As we look back at that cross, at that man nailed to the tree, we are surpassed to find a mirror on that tree showing us ourselves as both the crucifiers and the crucified.  In hanging Jesus from the cross, we see ourselves, the image of God, hanging from a tree and suffering the pain of humiliation and death.  We begin to see ourselves in the evil that is being done while Jesus is hanging on that tree, and in that evil we finally begin to recognize the love that God pours into the world in the form of a human.

We begin to recognize the love that God has for us, and we are able to imagine the magnitude of that love.  We are able to take that love and communicate it to other people in our midst and to share the virtues of faith, hope, and love with another.  We are able to see ourselves as both the crucified and the crucifier, and in that moment of recognition, we weep for the great injustice that we have forced into the world.  We begin to weep because in the moment of death upon the cross, we are finally able to recognize all that God desires for us.  The recognition of ourselves in both Christ and the crucifiers of Christ allows us to finally recognize the personhood of every other human being in the world and to say “God loves you.”

In finally seeing Jesus hanging from a tree, we are able to turn and look back to see Jesus in a manger and weep.  The rivers of salt that traverse the crevices of our cheeks carve out eddies of joy and shallows of sorrow; they call us to look at ourselves and to recognize the image of God in ourselves and in another.  The tears stream down our face as we look back towards the manger and call us back towards God in a new and profound way.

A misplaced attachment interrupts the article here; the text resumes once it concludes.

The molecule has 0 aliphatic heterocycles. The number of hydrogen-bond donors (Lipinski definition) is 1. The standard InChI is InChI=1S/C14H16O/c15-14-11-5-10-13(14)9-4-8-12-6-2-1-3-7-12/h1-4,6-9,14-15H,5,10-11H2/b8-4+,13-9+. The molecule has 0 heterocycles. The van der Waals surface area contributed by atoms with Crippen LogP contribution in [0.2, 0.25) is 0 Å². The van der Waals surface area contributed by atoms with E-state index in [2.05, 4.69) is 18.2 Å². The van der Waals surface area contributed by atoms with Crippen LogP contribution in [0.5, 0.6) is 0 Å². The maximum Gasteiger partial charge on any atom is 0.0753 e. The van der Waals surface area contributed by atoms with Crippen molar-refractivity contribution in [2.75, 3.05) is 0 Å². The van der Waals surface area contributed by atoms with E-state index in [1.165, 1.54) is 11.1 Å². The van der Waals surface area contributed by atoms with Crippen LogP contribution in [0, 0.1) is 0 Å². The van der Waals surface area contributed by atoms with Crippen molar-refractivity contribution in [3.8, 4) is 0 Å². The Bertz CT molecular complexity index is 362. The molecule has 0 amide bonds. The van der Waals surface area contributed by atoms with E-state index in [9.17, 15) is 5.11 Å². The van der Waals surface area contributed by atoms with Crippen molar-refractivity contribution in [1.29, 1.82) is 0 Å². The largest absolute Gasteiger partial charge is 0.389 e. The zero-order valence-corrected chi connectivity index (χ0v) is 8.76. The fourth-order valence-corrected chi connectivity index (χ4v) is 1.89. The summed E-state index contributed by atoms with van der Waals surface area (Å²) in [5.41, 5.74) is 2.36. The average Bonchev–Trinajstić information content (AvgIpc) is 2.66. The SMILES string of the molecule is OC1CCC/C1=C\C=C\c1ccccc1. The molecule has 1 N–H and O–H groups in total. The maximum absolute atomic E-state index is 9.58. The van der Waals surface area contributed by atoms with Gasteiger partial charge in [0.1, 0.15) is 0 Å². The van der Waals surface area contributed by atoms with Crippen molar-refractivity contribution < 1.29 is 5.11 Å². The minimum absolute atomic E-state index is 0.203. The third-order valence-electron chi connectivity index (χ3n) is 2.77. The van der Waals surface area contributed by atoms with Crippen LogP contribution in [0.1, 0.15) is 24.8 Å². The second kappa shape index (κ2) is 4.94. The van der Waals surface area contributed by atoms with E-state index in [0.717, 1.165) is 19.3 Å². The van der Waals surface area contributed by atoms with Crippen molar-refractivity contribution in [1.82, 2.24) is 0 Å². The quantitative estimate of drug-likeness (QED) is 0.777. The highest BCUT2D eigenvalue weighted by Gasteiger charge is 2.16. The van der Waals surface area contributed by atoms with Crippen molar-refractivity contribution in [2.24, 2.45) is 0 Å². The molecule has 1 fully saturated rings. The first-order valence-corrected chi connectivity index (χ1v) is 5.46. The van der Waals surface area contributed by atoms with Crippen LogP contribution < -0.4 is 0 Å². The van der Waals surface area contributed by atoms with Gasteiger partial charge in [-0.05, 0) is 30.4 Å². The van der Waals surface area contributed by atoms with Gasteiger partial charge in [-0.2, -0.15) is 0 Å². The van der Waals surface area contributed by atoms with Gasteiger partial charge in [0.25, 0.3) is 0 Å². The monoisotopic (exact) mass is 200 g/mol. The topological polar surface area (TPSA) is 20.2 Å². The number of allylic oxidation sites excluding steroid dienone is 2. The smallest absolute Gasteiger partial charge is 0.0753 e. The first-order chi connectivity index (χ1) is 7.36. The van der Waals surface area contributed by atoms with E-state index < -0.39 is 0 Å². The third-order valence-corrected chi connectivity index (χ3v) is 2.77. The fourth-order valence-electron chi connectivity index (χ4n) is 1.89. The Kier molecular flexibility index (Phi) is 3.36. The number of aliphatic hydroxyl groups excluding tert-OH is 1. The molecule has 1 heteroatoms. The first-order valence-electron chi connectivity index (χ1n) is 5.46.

No longer is God this mysterious being outside of the human reality; God takes on the form of a human being and calls us towards the holy.  The action of the incarnation is not simply an action that we observe from afar.  God engages in our reality and invites us into God’s life in such a way that God’s love seeps into every crevice of our being.

The incarnation becomes not just the action of God but also the action of humanity.  In recognizing the incarnate Word, we begin to understand that we are called to live a life of faith, hope, and love with God and with each other.  We begin to recognize that God is calling us to live as servants to each other and through that pattern of life, we receive the invitation to be participants in God’s work in creation.

The Word did not become incarnate for us to simply gaze upon.  In receiving the incarnate Word, God grants us the ability to become God’s children.  God loves us so much that not only does God send Jesus into the world but also invites us to be God’s children!  God wants us to be part of God’s work here on earth.

God  wants us to receive the incarnate Word in such a way that we begin to pattern our lives after the life of Jesus and seek to be a servant to another.  In giving us the ability to become God’s children, God is inviting us into the divine life as participants with God the Father, Son, and Holy Spirit.  When we receive Christ, the incarnate Word, we become the living, breathing, moving, crying, laughing children of God through our faith to which we can respond, “Merry Christmas!”